Tuesday, February 15, 2011

The M12: A New Vision For The High Plains

The Black Hornet racecar at the I-76 Speedway; designed by the M12

Last week we discussed Richard Saxton, a Colorado-based artist whose work considers the intersections of artistic and community practice across a number of mediums: design, architecture, photography and sculpture. Today we'd like to continue to investigate the idea of "the vernacular" in  modern art by focusing on the M12, a collective of artists who emerged from The Municipal Workshop group Mr. Saxton helped to organize. 

Here's how this "community resource for evolutionary thinking" describes its place within rural America and contemporary art:
The mission of M12 is to plan and execute new projects in the realm of contemporary public art, to facilitate creative research regarding public art making, and to promote and facilitate public art as a vehicle for exploring community identity, contemporary issues, and the creative process. We seek to engage communities and individuals in the exploration of art through exhibitions, residency programs, educational programming, and collaborative visual arts projects. M12 has a particular interest in the rural landscape and the agrarian tradition, and often develops projects that engage, celebrate, and explore the value of these often under-represented communities.
What's profoundly inspiring about the work of the M12 is the way in which these artists are able to merge both a responsibility to local communities and a responsibility to their medium While locating much of their work in areas outside of urban attention, these artists are still pushing at the conventional assumptions of what public art can articulate and achieve.

The collective's site contains many examples of this kind of innovative thinking, as seen above in the Black Hornet project, a racecar the M12 developed to "engage the regional landscape and community of the Eastern Colorado High Plains;" the car raced every Saturday of the season at the I-76 Speedway in Fort Morgan, Colorado. While many visual artists can depict NASCAR and American motor sports from a critical (and often ironic) distance, the M12 has actually engaged with this community.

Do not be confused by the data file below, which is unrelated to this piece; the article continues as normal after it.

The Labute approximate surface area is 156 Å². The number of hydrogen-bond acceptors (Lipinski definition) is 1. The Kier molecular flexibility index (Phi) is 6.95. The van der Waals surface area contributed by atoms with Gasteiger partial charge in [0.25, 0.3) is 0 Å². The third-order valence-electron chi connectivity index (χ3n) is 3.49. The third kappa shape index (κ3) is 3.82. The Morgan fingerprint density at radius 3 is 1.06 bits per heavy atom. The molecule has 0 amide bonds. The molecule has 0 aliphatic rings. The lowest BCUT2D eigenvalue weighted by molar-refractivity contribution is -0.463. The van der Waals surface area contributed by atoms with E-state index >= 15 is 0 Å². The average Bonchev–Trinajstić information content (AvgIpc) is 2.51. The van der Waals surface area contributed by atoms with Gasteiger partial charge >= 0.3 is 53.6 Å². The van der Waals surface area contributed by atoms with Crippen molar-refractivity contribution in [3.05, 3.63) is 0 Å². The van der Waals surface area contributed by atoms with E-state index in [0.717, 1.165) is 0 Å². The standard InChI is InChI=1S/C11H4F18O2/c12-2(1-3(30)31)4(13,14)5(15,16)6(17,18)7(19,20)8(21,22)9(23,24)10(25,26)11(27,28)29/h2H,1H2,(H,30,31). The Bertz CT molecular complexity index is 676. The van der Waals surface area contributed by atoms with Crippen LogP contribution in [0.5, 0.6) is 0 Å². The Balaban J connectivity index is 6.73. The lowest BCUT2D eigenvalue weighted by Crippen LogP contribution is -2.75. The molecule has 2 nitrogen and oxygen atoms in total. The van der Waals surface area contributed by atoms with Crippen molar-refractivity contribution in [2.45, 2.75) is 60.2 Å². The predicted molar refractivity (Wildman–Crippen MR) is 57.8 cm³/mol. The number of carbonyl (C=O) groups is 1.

The Campito is another exciting project that goes onto a terrain that many contemporary artists only consider from a distance. Here, the group has redesigned the traditional sheep wagon of the West, and--still within an condensed space--offered a portable living quarters that contains solar panels, a composting toilet and a portable garden (among many other features). The M12 sees in this commonplace structure an opportunity to assess a region's connections both to their place and their history:
The project as a whole looks to stimulate community dialogue about the campito and larger subjects inherently tied to its present day reality; heritage of the American West, contemporary agriculture and food production, globalization, immigration, workers rights, and federal policies and practices. The project fuses contemporary, historical and geographical knowledge with the intention of putting it to use on the future Western American landscape.
This fusion of "contemporary, historical and geographical knowledge" can be viewed in much greater detail on the M12's website, which is also featuring their Prairie Module--a gorgeous geometric public art structure that is powered by solar panels. Currently installed in Indianapolis, the M12 tells us these Module is "the first public art installation to return solar power to the electrical grid."